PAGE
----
Deciding upon your pricing strategy for shipping is one of the most important decisions you can make for your business. Free shipping, for example, can be a huge incentive for customers to buy from your brand, but can be very expensive. Merchants have offset these costs by leveraging the following strategies
- Bake the full or partial cost of free shipping into your product pricing
- Offer free shipping only when certain price or quantity thresholds are met
- Grant free shipping only to members and/or subscribers
- Distributing discount codes for free shipping to a smaller cohort of customers
There are plenty of merchants who don’t offer free shipping, finding it’s not the differentiator for their own product and business. They instead charge a flat rate that averages their typical cost of shipping. Other merchants also just pass the exact cost of shipping directly to the customer. To do this, they typically integrate shipping software into their ecommerce platform, and either offer major carrier rates (USPS, UPS, FedEx) and/or leverage third-party postage providers.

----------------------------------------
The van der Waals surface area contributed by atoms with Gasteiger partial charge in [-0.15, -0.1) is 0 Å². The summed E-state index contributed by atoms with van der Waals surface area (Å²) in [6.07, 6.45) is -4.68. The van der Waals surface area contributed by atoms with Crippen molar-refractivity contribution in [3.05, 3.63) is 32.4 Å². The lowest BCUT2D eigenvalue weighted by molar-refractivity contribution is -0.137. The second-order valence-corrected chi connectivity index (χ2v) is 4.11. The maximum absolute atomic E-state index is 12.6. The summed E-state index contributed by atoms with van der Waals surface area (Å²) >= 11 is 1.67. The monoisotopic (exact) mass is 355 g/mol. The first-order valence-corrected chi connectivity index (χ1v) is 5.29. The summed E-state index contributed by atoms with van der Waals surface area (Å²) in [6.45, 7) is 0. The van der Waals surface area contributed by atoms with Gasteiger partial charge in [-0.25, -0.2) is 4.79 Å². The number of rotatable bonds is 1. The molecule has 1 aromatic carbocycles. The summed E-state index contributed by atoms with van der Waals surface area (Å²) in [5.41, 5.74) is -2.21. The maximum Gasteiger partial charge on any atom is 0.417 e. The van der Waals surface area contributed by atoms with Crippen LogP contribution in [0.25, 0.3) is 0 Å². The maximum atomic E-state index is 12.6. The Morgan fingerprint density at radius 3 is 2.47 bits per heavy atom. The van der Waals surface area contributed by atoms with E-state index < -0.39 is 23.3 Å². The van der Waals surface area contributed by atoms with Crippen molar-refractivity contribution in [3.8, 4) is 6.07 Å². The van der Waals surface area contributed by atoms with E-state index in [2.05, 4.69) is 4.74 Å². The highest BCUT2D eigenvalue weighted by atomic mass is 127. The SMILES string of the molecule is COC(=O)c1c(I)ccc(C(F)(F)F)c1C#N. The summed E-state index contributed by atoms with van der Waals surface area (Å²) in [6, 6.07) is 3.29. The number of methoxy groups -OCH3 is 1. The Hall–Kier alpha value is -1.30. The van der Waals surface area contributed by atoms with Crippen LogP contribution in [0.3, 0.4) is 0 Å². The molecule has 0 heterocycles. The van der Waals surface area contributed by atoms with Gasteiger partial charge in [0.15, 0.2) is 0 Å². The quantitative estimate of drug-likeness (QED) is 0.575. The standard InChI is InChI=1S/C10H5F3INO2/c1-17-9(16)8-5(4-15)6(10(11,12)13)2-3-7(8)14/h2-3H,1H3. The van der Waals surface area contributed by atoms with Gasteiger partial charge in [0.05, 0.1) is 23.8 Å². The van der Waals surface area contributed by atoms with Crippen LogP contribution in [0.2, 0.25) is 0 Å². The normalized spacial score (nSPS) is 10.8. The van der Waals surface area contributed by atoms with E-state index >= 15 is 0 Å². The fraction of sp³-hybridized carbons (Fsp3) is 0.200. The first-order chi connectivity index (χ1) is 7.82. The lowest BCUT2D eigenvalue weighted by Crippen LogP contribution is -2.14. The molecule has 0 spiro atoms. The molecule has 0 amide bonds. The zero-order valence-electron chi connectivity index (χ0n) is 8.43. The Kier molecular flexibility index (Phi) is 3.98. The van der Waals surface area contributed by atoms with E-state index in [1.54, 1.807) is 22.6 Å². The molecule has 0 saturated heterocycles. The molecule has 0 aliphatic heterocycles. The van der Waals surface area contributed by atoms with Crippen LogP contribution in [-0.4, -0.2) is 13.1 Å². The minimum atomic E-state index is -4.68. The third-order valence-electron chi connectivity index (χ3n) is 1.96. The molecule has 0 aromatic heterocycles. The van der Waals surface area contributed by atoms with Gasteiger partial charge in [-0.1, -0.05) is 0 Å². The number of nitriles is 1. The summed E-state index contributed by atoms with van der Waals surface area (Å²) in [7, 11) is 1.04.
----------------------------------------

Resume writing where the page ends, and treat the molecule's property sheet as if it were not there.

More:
Recharge and Shopify both offer the ability to charge current carrier rates for shipping at checkout (or for recurring purchases). Recharge natively fetches shipping rates from Shopify for UPS, USPS, Canada Post, and FedEx and can be configured with custom shipping zones and rules. Additionally, Recharge has direct integrations with Passport, Shipstation, Advanced Shipping Rules, and Bespoke to ensure the correct rate and rules are calculated at checkout or for recurring purchases. These are especially handy if you’re shipping globally, or want to leverage custom shipping rates based on minimum quantities or for specific products.